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I propose that the "obf" shall be a unit of volume based on the total volume of beer consumed during a typical Oktoberfest. Statistics indicate that a reasonable equivalent would be about 6 million litres or about 1.5 million gallons (or about 5 acre-feet). The purpose is to equate large, abstract
volumes of liquid into something more comprehensible.
Example: According to the link, the average per-capita "water footprint" in the USA was 2480 cubic meters or about 650,000 gallons. Somewhat abstract, is it not? That would equate to a little under 0.5 obf. So a North American couple has a "water footprint" almost as large as all the beer consumed during Oktoberfest!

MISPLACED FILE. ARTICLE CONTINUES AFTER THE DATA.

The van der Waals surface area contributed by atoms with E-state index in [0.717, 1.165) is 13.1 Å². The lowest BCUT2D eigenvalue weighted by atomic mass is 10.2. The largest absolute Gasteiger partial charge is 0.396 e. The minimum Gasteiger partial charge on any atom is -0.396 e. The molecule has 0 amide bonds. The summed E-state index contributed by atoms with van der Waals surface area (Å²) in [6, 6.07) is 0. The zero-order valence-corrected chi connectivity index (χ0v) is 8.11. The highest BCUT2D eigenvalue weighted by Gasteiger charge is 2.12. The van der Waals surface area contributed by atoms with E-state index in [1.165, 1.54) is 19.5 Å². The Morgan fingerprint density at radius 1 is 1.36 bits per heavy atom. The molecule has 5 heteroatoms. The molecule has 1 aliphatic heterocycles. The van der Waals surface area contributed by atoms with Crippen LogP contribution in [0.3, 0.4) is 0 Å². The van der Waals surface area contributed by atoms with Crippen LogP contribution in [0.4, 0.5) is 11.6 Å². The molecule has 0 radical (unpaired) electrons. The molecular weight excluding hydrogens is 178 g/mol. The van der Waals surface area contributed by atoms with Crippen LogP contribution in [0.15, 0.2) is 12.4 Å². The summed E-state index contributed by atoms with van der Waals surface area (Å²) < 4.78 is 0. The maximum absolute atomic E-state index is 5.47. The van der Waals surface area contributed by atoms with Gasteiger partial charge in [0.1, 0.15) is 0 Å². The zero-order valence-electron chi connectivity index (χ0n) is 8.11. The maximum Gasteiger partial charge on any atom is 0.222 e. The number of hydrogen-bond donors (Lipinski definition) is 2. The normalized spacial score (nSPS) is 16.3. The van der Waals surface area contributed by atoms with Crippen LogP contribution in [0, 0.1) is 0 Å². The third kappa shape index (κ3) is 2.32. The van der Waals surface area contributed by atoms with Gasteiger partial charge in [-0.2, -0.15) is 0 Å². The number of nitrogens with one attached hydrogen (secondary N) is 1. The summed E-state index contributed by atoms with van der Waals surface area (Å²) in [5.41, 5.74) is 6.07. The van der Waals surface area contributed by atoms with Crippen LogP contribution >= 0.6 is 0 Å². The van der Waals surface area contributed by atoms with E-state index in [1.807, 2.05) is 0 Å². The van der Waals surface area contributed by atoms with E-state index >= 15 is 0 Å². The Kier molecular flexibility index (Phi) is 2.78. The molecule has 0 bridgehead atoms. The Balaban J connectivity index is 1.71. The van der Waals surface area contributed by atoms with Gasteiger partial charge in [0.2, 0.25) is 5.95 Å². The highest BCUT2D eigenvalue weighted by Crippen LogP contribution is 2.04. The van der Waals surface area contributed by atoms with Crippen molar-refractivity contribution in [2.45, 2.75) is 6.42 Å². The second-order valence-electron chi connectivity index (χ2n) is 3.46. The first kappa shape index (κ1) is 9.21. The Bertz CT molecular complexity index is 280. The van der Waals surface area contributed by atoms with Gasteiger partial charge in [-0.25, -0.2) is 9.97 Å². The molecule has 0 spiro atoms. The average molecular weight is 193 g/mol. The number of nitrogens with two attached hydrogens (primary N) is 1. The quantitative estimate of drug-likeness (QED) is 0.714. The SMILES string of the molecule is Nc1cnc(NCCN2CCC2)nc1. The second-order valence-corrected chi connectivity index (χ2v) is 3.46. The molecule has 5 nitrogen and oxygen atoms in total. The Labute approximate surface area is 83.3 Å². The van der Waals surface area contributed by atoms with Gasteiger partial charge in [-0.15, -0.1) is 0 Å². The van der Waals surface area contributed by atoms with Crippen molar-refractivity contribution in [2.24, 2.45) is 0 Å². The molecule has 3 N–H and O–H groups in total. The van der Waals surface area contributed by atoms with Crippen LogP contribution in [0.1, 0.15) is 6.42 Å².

Other candidates not chosen for use as a unit of volume were the "mardigras" (abbr. "mdg") and the "Saint Patrick's day" (abbr. "SPd").
Water footprint data, circa 2007
Intended for use as an example of how the "obf" could be employed. [Gamma48, Jun 06 2009]
2499329.82944 litres in an olympic swimming pool
I don't know about one Oktoberfest, though... [fridge duck, Jun 07 2009]
||Usually one refers to a unit that is imaginable : a litre, one is familiar with, so 5.5 liters become imaginable too. To describe something not easily imagined (yearly consumption of water) by a fraction of something equally hard to imagine (octoberfest consumption of all attendants, during the whole time - how should one relate?). So either you have to make huge numbers imaginable (see my idea about a numbers implant), or you have to use a volume that is imaginable, as [bigsleep] did mentioning the olympic swimming pool.
||Does this unit change from year to year?
||So it's roughly two and a half Olympic swimming pools.